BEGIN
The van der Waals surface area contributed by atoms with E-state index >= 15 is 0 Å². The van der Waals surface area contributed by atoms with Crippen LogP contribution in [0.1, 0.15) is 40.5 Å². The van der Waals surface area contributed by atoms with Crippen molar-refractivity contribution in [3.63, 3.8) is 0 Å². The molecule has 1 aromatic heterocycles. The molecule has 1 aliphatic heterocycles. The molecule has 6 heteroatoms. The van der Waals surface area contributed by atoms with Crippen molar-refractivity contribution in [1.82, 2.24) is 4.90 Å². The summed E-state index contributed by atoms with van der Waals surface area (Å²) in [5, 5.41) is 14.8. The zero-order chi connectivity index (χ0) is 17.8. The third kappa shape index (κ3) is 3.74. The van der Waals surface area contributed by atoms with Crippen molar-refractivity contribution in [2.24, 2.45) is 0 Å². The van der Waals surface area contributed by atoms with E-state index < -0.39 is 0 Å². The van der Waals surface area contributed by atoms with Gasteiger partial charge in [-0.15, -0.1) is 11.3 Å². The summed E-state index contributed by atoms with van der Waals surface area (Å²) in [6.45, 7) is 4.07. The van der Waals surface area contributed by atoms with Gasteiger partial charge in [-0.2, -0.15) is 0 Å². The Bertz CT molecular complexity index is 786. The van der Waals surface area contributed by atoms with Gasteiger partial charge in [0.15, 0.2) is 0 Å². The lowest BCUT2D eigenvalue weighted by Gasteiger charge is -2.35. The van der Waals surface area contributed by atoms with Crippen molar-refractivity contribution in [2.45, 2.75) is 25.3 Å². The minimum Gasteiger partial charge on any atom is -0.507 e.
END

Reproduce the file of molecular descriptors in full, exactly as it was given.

The van der Waals surface area contributed by atoms with E-state index >= 15 is 0 Å². The van der Waals surface area contributed by atoms with Crippen LogP contribution in [0.1, 0.15) is 40.5 Å². The van der Waals surface area contributed by atoms with Crippen molar-refractivity contribution in [3.63, 3.8) is 0 Å². The molecule has 1 aromatic heterocycles. The molecule has 1 aliphatic heterocycles. The molecule has 6 heteroatoms. The van der Waals surface area contributed by atoms with Crippen molar-refractivity contribution in [1.82, 2.24) is 4.90 Å². The summed E-state index contributed by atoms with van der Waals surface area (Å²) in [5, 5.41) is 14.8. The zero-order chi connectivity index (χ0) is 17.8. The third kappa shape index (κ3) is 3.74. The van der Waals surface area contributed by atoms with Crippen molar-refractivity contribution in [2.24, 2.45) is 0 Å². The van der Waals surface area contributed by atoms with E-state index < -0.39 is 0 Å². The van der Waals surface area contributed by atoms with Gasteiger partial charge in [-0.15, -0.1) is 11.3 Å². The summed E-state index contributed by atoms with van der Waals surface area (Å²) in [6.45, 7) is 4.07. The van der Waals surface area contributed by atoms with Gasteiger partial charge in [-0.2, -0.15) is 0 Å². The Bertz CT molecular complexity index is 786. The van der Waals surface area contributed by atoms with Gasteiger partial charge in [0.15, 0.2) is 0 Å². The lowest BCUT2D eigenvalue weighted by Gasteiger charge is -2.35. The van der Waals surface area contributed by atoms with Crippen molar-refractivity contribution in [2.45, 2.75) is 25.3 Å². The minimum Gasteiger partial charge on any atom is -0.507 e.